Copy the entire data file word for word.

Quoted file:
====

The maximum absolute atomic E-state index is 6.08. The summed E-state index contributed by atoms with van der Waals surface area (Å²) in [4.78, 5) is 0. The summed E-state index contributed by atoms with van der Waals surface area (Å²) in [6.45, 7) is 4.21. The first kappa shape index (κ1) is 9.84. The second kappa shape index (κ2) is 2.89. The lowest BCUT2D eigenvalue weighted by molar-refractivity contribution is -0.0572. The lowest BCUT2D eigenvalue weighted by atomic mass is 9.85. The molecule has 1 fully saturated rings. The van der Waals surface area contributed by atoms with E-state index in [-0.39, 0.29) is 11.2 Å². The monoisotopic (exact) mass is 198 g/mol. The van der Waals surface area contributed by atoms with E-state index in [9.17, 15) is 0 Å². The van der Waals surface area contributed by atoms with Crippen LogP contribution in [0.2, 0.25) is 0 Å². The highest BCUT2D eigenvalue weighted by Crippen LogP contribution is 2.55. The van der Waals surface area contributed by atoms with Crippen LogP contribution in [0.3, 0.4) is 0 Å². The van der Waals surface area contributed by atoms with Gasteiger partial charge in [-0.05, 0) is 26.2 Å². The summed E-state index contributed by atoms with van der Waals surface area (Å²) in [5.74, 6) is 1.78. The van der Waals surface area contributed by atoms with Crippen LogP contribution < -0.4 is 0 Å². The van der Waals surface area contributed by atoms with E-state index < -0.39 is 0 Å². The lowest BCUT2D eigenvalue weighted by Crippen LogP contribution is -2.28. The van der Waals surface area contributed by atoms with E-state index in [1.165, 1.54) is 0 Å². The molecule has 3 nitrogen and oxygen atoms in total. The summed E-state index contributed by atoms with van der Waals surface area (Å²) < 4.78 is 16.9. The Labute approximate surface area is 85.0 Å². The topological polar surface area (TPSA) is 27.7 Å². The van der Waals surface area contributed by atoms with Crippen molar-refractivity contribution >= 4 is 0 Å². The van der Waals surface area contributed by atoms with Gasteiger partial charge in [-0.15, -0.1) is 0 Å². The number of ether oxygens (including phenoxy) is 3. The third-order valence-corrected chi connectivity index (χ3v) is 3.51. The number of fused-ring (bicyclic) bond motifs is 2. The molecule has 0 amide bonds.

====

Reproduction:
The maximum absolute atomic E-state index is 6.08. The summed E-state index contributed by atoms with van der Waals surface area (Å²) in [4.78, 5) is 0. The summed E-state index contributed by atoms with van der Waals surface area (Å²) in [6.45, 7) is 4.21. The first kappa shape index (κ1) is 9.84. The second kappa shape index (κ2) is 2.89. The lowest BCUT2D eigenvalue weighted by molar-refractivity contribution is -0.0572. The lowest BCUT2D eigenvalue weighted by atomic mass is 9.85. The molecule has 1 fully saturated rings. The van der Waals surface area contributed by atoms with E-state index in [-0.39, 0.29) is 11.2 Å². The monoisotopic (exact) mass is 198 g/mol. The van der Waals surface area contributed by atoms with E-state index in [9.17, 15) is 0 Å². The van der Waals surface area contributed by atoms with Crippen LogP contribution in [0.2, 0.25) is 0 Å². The highest BCUT2D eigenvalue weighted by Crippen LogP contribution is 2.55. The van der Waals surface area contributed by atoms with Crippen LogP contribution in [0.3, 0.4) is 0 Å². The van der Waals surface area contributed by atoms with Gasteiger partial charge in [-0.05, 0) is 26.2 Å². The summed E-state index contributed by atoms with van der Waals surface area (Å²) in [5.74, 6) is 1.78. The van der Waals surface area contributed by atoms with Crippen LogP contribution < -0.4 is 0 Å². The van der Waals surface area contributed by atoms with E-state index < -0.39 is 0 Å². The lowest BCUT2D eigenvalue weighted by Crippen LogP contribution is -2.28. The van der Waals surface area contributed by atoms with E-state index in [1.165, 1.54) is 0 Å². The molecule has 3 nitrogen and oxygen atoms in total. The summed E-state index contributed by atoms with van der Waals surface area (Å²) < 4.78 is 16.9. The Labute approximate surface area is 85.0 Å². The topological polar surface area (TPSA) is 27.7 Å². The van der Waals surface area contributed by atoms with Crippen molar-refractivity contribution >= 4 is 0 Å². The van der Waals surface area contributed by atoms with Gasteiger partial charge in [-0.15, -0.1) is 0 Å². The number of ether oxygens (including phenoxy) is 3. The third-order valence-corrected chi connectivity index (χ3v) is 3.51. The number of fused-ring (bicyclic) bond motifs is 2. The molecule has 0 amide bonds.